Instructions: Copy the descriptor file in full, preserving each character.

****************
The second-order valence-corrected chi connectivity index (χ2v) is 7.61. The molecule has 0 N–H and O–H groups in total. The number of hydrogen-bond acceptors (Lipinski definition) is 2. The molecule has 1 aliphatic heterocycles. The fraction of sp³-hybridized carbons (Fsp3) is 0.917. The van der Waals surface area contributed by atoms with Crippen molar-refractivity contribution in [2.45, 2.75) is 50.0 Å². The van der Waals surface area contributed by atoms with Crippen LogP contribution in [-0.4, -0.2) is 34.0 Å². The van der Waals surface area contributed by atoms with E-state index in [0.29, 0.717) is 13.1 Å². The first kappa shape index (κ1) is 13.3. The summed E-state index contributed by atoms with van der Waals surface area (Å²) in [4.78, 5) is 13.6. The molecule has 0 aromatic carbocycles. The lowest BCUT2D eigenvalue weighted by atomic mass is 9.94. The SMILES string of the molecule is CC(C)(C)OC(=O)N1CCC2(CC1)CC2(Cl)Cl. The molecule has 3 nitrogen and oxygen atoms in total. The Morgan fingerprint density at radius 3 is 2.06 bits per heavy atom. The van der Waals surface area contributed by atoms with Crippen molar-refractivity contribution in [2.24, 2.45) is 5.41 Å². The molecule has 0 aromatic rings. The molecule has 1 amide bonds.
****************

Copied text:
The second-order valence-corrected chi connectivity index (χ2v) is 7.61. The molecule has 0 N–H and O–H groups in total. The number of hydrogen-bond acceptors (Lipinski definition) is 2. The molecule has 1 aliphatic heterocycles. The fraction of sp³-hybridized carbons (Fsp3) is 0.917. The van der Waals surface area contributed by atoms with Crippen molar-refractivity contribution in [2.45, 2.75) is 50.0 Å². The van der Waals surface area contributed by atoms with Crippen LogP contribution in [-0.4, -0.2) is 34.0 Å². The van der Waals surface area contributed by atoms with E-state index in [0.29, 0.717) is 13.1 Å². The first kappa shape index (κ1) is 13.3. The summed E-state index contributed by atoms with van der Waals surface area (Å²) in [4.78, 5) is 13.6. The molecule has 0 aromatic carbocycles. The lowest BCUT2D eigenvalue weighted by atomic mass is 9.94. The SMILES string of the molecule is CC(C)(C)OC(=O)N1CCC2(CC1)CC2(Cl)Cl. The molecule has 3 nitrogen and oxygen atoms in total. The Morgan fingerprint density at radius 3 is 2.06 bits per heavy atom. The van der Waals surface area contributed by atoms with Crippen molar-refractivity contribution in [2.24, 2.45) is 5.41 Å². The molecule has 0 aromatic rings. The molecule has 1 amide bonds.